The evolution of control in the digital economy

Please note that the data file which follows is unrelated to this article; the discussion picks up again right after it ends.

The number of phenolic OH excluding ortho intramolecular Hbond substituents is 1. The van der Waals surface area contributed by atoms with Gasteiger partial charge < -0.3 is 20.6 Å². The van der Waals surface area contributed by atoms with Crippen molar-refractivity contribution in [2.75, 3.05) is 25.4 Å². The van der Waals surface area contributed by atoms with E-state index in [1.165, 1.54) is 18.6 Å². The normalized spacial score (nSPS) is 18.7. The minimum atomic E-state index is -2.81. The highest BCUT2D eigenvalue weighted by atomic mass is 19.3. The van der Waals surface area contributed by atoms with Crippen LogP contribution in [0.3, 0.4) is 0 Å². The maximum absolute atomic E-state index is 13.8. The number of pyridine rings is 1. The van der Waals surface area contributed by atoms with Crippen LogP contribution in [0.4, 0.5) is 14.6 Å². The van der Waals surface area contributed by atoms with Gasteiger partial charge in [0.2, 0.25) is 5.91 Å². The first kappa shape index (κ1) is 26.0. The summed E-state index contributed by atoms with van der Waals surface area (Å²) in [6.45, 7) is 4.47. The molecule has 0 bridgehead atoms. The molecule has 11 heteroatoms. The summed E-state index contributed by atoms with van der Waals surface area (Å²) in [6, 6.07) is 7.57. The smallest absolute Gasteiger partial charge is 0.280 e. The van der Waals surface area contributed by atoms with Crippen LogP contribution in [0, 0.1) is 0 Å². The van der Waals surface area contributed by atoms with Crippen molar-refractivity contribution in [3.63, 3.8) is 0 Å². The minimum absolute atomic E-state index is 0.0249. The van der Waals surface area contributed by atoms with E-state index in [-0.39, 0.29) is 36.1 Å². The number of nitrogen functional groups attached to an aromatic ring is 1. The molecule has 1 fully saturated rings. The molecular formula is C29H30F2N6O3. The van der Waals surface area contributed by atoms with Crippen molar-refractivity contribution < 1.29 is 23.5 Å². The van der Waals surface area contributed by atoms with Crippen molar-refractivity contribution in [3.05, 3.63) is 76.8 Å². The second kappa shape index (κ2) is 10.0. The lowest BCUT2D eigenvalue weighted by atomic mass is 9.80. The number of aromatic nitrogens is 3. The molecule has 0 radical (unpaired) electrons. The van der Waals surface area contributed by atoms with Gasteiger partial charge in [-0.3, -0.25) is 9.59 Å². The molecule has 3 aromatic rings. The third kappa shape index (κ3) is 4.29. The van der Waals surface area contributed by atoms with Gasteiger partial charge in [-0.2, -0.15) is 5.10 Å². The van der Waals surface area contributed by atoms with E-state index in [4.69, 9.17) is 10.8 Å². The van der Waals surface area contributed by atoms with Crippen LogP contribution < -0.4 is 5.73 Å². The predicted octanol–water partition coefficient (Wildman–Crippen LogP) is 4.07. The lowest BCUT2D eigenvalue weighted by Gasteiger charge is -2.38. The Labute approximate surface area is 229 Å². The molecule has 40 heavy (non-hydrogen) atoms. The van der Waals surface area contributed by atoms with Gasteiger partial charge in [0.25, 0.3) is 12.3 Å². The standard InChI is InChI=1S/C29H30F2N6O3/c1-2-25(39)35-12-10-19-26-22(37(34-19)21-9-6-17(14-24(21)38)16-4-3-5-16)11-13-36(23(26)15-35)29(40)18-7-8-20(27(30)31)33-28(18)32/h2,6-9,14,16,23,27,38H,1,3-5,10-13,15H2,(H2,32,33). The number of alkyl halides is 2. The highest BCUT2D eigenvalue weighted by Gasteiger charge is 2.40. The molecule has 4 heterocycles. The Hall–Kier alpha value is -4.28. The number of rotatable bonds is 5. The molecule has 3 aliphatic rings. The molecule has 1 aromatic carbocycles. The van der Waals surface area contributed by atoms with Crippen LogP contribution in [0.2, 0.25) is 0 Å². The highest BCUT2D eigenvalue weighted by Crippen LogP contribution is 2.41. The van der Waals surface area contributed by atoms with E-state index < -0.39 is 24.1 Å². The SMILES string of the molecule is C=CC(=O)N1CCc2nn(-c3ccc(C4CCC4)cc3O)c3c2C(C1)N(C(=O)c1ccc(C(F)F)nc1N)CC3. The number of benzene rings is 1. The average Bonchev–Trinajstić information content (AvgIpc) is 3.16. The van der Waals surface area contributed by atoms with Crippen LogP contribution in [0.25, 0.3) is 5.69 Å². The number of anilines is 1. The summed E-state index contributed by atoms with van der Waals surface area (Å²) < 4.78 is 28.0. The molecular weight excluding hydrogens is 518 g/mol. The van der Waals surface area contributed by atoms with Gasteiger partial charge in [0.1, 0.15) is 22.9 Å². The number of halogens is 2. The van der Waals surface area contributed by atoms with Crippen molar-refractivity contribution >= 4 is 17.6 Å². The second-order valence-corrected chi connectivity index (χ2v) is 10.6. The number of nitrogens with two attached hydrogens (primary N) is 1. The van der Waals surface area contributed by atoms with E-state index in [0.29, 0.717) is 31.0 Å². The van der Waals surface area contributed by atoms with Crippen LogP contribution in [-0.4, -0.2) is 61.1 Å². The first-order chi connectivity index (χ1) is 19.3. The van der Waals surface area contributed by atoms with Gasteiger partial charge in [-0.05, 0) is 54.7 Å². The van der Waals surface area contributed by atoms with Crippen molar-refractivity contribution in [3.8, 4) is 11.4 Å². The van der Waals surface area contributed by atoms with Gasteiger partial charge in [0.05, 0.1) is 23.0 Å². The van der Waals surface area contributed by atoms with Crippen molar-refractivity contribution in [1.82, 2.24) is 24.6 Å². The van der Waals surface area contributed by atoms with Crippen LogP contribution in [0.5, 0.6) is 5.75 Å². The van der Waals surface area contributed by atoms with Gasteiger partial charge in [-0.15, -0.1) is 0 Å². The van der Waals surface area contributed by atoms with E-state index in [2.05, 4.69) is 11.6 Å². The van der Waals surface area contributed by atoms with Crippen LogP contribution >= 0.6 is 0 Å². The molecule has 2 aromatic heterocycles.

Control over digital transactions has steadily risen in recent years, to an extent that puts into question the Internet’s traditional openness. To investigate the origins and effects of such change, the paper formally models the historical evolution of digital control. In the model, the economy-wide features of the digital space emerge as a result of the endogenous adaptation (co-evolution) of users’ preferences (culture) and platform designs (technology). The model shows that: a) in the digital economy there exist two stable cultural-technological equilibria: one with intrinsically motivated users and low control; and the other with purely extrinsically motivated users and high control; b) before the opening of the Internet to commerce, the emergence of a low-control-intrinsic-motivation equilibrium was favored by the specific set of norms and values that formed the early culture of the networked environment; and c) the opening of the Internet to commerce can indeed cause a transition to a high-control-extrinsic-motivation equilibrium, even if the latter is Pareto inferior. Although it is too early to say whether such a transition is actually taking place, these results call for a great deal of attention in evaluating policy proposals on Internet regulation.